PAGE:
Raipur: Residents of as many as 103 villages in Chhattisgarh’s Kanker district have launched an indefinite strike against two new Border Security Force (BSF) camps in the Maoist-affected area.
The protesters, camping at Koyalibeda in the Pakhanjur Nagar panchayat area since Wednesday, allege that the BSF camps have been built on sacred ancient tribal land — locally called Devasthals.
They are now demanding that police and the local administration pull down the two camps and restore their holy sites. The two camps have come up on the banks of the Mendaki river at Tumaraghat and Karkaghat areas of Koyalibeda.
Hemlal Markam, a resident of Koyalibeda village, told ThePrint that the camps were built on 29 November but the villagers only found out about them recently. He added that inhabitants of the over 100 villages celebrate an annual festival at the two Devasthals and also use them as a conduit for social gatherings.
Sahadeva Usendi, another protesting villager and member of tribal organisation Sarv Samaj Sangathan, told ThePrint that the two sites held special significance for the local residents.
“There used to be Devasthals at the site of the two BSF camps. Sahaja trees were planted there for worship and stones representing a number of tribal gods and goddesses were installed beneath the trees,” he said. “By the time the villagers found out about the BSF camps, the trees were already chopped off. The stones and the rice kept there for worship had also disappeared. All of this strikes at the root of local tribal faith.”
Police, however, denied the charges.
Kanker SP M.R. Ahire told ThePrint that no religious sites were damaged in the construction, adding that Maoists were behind the protests.
“There are no religious sites at the two camps. Their places of worship and kirtan are at a distance from the campsite,” he said. “The protest against the camps by a mob of villagers is being sponsored by Maoists. The Maoists are using these villagers as their shield. These people are being paid Rs 300-500 per day by the Maoists for taking part in the protests.”
Ahire said the camps will block the movement of Naxalites and strengthen the security network in the area. “Construction of roads and bridges that have been pending for so many years will accelerate due to the camps. The Maoists do not want completion of construction work at two major bridges, which will reduce the distance between Koyalibeda and Pankhajur by around 80 km,” he added.
Ahire also denied allegations that the BSF camps have been set up for the protection of any particular industry unit or mining area. “Neither any industry is going to be established here nor is there any plan to set up any big mining unit,” the SP said.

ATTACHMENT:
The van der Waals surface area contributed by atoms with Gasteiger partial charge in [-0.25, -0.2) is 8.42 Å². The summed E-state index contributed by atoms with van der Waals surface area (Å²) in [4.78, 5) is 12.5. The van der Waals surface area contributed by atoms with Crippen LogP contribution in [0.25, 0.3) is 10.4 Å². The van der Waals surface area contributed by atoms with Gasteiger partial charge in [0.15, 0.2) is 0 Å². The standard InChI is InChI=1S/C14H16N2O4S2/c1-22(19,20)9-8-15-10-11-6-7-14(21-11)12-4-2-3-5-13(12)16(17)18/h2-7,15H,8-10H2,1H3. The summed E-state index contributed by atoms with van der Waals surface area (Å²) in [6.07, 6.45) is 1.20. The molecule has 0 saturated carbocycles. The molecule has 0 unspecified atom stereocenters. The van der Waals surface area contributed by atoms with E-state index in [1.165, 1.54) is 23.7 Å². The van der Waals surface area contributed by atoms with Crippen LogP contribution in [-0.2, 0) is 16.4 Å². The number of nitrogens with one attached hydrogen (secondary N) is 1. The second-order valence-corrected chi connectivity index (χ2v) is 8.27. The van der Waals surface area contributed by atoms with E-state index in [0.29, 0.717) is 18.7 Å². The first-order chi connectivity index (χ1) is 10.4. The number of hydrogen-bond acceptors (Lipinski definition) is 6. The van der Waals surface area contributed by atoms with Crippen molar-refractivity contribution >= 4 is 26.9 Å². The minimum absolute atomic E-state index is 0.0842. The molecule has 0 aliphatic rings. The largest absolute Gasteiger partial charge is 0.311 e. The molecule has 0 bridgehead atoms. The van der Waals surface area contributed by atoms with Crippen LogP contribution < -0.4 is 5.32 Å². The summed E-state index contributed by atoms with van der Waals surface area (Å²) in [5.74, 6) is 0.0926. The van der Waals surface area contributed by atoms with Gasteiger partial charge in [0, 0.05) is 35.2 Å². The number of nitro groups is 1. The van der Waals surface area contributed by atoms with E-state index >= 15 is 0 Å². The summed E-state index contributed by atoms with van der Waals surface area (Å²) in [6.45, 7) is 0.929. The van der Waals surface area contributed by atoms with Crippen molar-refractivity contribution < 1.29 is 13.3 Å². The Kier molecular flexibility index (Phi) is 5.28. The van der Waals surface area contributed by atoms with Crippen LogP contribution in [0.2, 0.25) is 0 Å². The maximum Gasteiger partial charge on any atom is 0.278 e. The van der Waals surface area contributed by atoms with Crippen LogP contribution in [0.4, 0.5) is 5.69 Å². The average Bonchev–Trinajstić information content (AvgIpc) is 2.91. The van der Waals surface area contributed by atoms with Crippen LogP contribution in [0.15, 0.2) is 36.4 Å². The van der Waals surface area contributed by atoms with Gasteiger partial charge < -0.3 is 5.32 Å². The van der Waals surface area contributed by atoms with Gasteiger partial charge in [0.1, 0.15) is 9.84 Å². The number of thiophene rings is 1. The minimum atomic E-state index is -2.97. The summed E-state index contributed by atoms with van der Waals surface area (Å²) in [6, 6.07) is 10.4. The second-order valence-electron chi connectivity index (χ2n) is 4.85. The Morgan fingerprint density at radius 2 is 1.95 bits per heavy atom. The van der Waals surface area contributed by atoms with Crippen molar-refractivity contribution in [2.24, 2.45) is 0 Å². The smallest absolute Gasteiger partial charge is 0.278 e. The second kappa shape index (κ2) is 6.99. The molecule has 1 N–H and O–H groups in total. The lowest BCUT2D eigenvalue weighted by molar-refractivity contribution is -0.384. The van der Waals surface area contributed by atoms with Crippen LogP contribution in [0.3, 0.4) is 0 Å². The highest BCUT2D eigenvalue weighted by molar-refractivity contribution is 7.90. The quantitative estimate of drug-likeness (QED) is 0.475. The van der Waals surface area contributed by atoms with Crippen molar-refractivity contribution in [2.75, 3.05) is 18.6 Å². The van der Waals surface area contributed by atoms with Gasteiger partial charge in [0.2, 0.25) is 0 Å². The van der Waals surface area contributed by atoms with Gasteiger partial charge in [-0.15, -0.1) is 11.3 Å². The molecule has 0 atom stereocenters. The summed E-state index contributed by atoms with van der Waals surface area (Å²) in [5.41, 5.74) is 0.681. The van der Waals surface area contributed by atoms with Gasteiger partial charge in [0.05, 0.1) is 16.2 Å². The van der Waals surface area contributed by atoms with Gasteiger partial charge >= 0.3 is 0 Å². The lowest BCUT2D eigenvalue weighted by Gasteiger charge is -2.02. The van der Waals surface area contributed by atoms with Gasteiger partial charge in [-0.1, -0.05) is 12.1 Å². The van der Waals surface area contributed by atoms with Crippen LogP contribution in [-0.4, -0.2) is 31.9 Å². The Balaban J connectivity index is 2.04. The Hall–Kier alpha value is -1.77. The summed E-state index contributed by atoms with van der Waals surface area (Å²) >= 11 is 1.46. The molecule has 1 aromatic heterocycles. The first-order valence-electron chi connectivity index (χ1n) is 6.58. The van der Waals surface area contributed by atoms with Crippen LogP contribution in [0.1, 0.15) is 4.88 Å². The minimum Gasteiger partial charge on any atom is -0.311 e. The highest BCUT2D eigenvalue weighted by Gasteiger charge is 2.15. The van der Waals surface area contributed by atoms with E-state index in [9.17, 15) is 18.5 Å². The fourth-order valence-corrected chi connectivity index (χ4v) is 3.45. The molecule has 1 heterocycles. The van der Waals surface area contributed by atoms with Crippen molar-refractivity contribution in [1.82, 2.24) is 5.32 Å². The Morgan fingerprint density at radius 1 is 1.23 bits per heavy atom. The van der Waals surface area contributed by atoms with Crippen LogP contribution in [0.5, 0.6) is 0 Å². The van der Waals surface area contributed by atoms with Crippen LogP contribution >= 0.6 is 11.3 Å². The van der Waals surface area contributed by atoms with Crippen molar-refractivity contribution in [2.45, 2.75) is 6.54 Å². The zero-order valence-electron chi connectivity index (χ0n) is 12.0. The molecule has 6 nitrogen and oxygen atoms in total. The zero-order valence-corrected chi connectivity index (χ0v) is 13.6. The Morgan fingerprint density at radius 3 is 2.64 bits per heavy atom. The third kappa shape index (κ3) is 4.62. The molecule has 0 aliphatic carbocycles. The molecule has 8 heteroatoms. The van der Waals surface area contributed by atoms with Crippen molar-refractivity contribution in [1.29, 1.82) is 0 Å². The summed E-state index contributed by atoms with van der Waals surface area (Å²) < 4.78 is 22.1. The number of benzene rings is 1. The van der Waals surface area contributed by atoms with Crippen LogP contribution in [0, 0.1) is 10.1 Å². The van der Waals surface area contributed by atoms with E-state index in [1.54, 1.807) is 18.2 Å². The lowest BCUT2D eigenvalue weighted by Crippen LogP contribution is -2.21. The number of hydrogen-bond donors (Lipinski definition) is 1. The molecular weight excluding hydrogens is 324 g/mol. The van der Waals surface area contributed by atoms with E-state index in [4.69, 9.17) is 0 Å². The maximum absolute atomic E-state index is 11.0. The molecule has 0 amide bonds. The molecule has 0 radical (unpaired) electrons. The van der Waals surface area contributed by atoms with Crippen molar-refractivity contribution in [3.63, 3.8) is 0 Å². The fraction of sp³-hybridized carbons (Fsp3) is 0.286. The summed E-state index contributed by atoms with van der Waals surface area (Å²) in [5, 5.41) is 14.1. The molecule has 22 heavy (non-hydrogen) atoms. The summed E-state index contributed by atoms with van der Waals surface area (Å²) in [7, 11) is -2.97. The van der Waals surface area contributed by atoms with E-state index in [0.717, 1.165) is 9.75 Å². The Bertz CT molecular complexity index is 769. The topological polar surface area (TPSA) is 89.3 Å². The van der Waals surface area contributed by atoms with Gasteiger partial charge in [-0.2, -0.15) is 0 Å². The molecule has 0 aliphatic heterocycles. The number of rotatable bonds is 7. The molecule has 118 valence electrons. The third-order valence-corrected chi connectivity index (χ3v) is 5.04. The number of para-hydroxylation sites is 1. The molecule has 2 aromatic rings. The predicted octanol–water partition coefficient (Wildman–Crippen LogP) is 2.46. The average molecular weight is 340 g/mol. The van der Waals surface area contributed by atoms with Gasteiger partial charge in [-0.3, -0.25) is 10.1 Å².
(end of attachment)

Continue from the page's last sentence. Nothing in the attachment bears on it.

‘Will not budge until sites restored’
The protesters insist that they do not oppose the opening up of the BSF camps but are adamant that they should be moved.
“We have absolutely no problems with the BSF camp but the place where the camps have been established is the abode of tribal gods,” Lachhu Gavade, another protesting villager, told ThePrint.
The protesters said they submitted representations to Governor Anusuiya Uikey, the local administration and Antagarh MLA Anoop Nag of the Congress, but their pleas to shift the BSF camps have not been heard so far.
The protesting villagers have now readied themselves for a long haul and have assembled at the sit-in site with large amounts of ration and arrangements for beds.
“We are ready on all counts. The movement will continue until the BSF camps are removed. It won’t matter how much pressure the administration and the government applies,” Ramji Triveni, a villager from near Tumraghat, told ThePrint.
“Even before opening of these camps, the then SDM of Koyalibeda had full information about the Devasthals,” Triveni alleged. “He had also apologised for destroying our places of worship but he refused to shift the camps elsewhere. Our shrines could have been saved from destruction had he wished so.”
Kanker district collector Chandan Kumar, however told ThePrint that the talks between the SDM Koyalibeda and the protesters was meant to break the ice.
“Efforts are being made to settle the issue as a majority of villagers agree that the BSF camps are meant for their good. Those protesting are mainly doing it to please Maoists for fear of being killed by them,” he said. It’s well known that Maoist activities have prevented construction of the proposed bridges in the area. With BSF camps, Maoists are bound to be on the run. They have made the villagers as their cover. Moreover, for now, the camps are temporary in nature.”